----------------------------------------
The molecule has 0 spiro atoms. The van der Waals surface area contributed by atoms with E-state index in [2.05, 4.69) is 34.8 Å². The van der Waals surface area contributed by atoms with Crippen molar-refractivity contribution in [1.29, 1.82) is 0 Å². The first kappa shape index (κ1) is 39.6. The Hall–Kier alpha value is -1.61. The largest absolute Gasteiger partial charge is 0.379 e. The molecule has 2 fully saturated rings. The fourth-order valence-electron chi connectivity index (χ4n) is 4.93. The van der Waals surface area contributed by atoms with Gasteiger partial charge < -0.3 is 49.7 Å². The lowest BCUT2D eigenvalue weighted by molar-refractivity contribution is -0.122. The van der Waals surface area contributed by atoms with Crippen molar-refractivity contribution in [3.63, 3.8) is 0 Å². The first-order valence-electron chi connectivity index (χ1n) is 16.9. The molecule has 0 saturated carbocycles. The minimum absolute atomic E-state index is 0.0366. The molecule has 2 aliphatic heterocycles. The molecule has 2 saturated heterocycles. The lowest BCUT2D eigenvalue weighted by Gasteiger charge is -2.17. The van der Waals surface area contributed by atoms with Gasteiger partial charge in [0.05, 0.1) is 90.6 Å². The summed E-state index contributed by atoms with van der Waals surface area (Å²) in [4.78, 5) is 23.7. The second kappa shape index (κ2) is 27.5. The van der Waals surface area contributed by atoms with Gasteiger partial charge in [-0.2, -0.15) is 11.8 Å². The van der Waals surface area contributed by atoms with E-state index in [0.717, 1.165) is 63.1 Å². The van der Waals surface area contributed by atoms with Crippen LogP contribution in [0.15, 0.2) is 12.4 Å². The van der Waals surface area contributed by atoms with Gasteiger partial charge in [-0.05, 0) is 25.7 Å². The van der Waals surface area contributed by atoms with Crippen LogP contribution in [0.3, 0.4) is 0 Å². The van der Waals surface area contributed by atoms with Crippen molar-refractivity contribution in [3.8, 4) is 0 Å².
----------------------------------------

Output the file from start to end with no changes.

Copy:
The molecule has 0 spiro atoms. The van der Waals surface area contributed by atoms with E-state index in [2.05, 4.69) is 34.8 Å². The van der Waals surface area contributed by atoms with Crippen molar-refractivity contribution in [1.29, 1.82) is 0 Å². The first kappa shape index (κ1) is 39.6. The Hall–Kier alpha value is -1.61. The largest absolute Gasteiger partial charge is 0.379 e. The molecule has 2 fully saturated rings. The fourth-order valence-electron chi connectivity index (χ4n) is 4.93. The van der Waals surface area contributed by atoms with Gasteiger partial charge < -0.3 is 49.7 Å². The lowest BCUT2D eigenvalue weighted by molar-refractivity contribution is -0.122. The van der Waals surface area contributed by atoms with Crippen molar-refractivity contribution in [3.63, 3.8) is 0 Å². The first-order valence-electron chi connectivity index (χ1n) is 16.9. The molecule has 0 saturated carbocycles. The minimum absolute atomic E-state index is 0.0366. The molecule has 2 aliphatic heterocycles. The molecule has 2 saturated heterocycles. The lowest BCUT2D eigenvalue weighted by Gasteiger charge is -2.17. The van der Waals surface area contributed by atoms with Gasteiger partial charge in [0.05, 0.1) is 90.6 Å². The summed E-state index contributed by atoms with van der Waals surface area (Å²) in [4.78, 5) is 23.7. The second kappa shape index (κ2) is 27.5. The van der Waals surface area contributed by atoms with Gasteiger partial charge in [-0.2, -0.15) is 11.8 Å². The van der Waals surface area contributed by atoms with E-state index in [0.717, 1.165) is 63.1 Å². The van der Waals surface area contributed by atoms with Crippen LogP contribution in [0.15, 0.2) is 12.4 Å². The van der Waals surface area contributed by atoms with Gasteiger partial charge in [-0.05, 0) is 25.7 Å². The van der Waals surface area contributed by atoms with Crippen LogP contribution in [0.3, 0.4) is 0 Å². The van der Waals surface area contributed by atoms with Crippen molar-refractivity contribution in [3.8, 4) is 0 Å².